Film Review: Doubt



"Doubt," John Patrick Shanley's award-winning play and now a movie version he has directed, tackles the subject of pedophilia and paranoia in the Catholic Church in a subversive and perhaps even an unfair manner.

As with Arthur Miller's "The Crucible," this play's witchhunt is based on nothing more than gossip. Only in this instance, Shanley hints the gossip might be true. This is a bit like doing the story of Sen. Joseph McCarthy and digging up a guy who, among the thousands he accused of being Red, actually is a communist.

However one reacts to this reversal of expectations, "Doubt" sets off dramatic fireworks thanks to a cast of antagonists that includes Meryl Streep, Philip Seymour Hoffman and Amy Adams. The film should find receptive adult audiences in December and could get an added boost when award-season honors trickle in. Nevertheless, the film will have its doubters.

In 1964 at St. Nicholas in the Bronx, the battle lines are clear. On one side is Sister Aloysius, an exquisite exaggeration of every Catholic schoolboy's favorite tough nun horror story. As played by Streep, this school principal is the devil minus the Prada. An advocate of tradition and rigid authoritarianism, she stands firmly against change. Certainly the school's first black student, Donald (Joseph Foster II), was not her idea.

On the other side is a charismatic, youthful priest, Father Flynn, who rides on the winds of change sweeping the Church in the wake of the Second Vatican Council. He favors a more open and friendly rapport with students that recognizes emotional needs, not just academic ones. As played by Hoffman, an actor capable of enormous warmth, you would want him as your father confessor.

Then Donald's teacher, Sister James -- Adams laying on the teary-eyed innocence far too heavily -- has a suspicion. Father Flynn called Donald to the rectory one day and Donald returned with what she thought was the smell of alcohol on his breath. This is all it takes for Sister Aloysius go to war with Father Flynn. She declares she needs no proof of impropriety: "I have my certainty," she declares.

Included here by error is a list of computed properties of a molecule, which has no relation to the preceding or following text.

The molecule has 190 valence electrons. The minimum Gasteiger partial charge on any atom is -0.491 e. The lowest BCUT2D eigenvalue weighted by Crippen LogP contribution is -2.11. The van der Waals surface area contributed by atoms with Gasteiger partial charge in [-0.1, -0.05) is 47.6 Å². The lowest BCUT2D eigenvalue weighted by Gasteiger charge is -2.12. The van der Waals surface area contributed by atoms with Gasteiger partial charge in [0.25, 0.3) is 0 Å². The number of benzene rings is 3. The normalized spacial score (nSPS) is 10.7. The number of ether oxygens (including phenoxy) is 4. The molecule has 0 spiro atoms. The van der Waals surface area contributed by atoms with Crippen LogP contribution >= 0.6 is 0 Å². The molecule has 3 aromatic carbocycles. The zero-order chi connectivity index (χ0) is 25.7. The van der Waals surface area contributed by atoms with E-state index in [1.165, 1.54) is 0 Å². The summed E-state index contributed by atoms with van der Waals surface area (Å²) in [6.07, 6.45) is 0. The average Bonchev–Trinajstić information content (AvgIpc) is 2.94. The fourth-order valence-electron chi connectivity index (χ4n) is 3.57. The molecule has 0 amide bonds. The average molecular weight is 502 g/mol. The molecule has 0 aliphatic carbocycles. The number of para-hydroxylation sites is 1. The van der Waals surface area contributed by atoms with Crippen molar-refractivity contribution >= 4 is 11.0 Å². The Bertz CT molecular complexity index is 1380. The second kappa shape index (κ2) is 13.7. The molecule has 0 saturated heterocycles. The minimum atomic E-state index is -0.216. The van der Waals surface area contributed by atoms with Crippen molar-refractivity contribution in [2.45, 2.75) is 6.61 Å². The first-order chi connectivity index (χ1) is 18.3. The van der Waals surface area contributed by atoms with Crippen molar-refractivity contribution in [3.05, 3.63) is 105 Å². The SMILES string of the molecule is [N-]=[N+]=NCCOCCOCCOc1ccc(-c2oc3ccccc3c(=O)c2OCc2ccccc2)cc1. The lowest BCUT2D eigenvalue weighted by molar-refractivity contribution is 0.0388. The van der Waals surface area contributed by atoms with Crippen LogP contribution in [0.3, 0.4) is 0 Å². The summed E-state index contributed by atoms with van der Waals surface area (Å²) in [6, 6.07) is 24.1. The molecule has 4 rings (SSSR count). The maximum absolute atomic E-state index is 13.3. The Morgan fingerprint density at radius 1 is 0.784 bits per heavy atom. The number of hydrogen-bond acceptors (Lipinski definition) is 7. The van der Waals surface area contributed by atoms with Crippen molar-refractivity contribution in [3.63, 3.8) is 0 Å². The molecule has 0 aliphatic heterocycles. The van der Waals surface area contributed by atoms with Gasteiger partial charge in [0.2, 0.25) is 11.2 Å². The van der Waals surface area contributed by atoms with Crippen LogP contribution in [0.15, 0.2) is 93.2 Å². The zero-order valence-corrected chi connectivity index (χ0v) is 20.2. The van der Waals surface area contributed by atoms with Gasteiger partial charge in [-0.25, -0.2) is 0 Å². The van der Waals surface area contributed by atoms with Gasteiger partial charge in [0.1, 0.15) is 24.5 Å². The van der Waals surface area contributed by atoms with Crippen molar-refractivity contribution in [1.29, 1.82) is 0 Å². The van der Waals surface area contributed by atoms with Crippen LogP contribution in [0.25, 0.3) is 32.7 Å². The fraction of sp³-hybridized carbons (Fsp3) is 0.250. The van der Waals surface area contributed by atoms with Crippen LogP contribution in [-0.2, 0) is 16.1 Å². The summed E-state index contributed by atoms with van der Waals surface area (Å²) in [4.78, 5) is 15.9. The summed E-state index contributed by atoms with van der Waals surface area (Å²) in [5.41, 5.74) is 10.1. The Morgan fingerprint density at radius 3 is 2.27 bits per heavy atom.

Sister Aloysius' meeting with Donald's mother (Viola Davis in a very strong scene) contains the first hint that the truth will be murky at best. The mother's only concern is that her son (who, she explains, is "that way") will not be killed by a father who dislikes him. At least the priest is an adult male who takes time to help the boy, whatever his motives.

So Shanley's shell games reveal itself: Father Flynn's sunny exterior hides potential darkness, while Sister Aloysius' crusty medievalism covers her own doubts and compassion. The problem will be that until the film's final line, Streep's old-school principal lacks transparency. There is never a flash of decency or concern for the boy in question. He is only a tool for her vengeance.

This stems partially from Shanley's writing. He presents an old nun angry at anything new and modern. There is a constant, heavily metaphorical wind throughout the movie, and Sister Aloysius even mutters that the wind has changed from the old days. Someone who believes such things does not inspire confidence in her sixth sense for child predators.

Shanley has opened up the play for sequences outside the church and school to give a sense of a community buffeted not only by winds but outside events. Kennedy's assassination still hangs heavily over the largely Irish and Italian parish.

Cinematographer Roger Deakins' slanted camera angles portray a world where things are out of kilter. David Gropman's production design emphasizes a bleak traditionalism that will soon explode into a counterculturalism that, at least from Shanley's viewpoint, can lead to child abuse. The film is nothing if not provocative.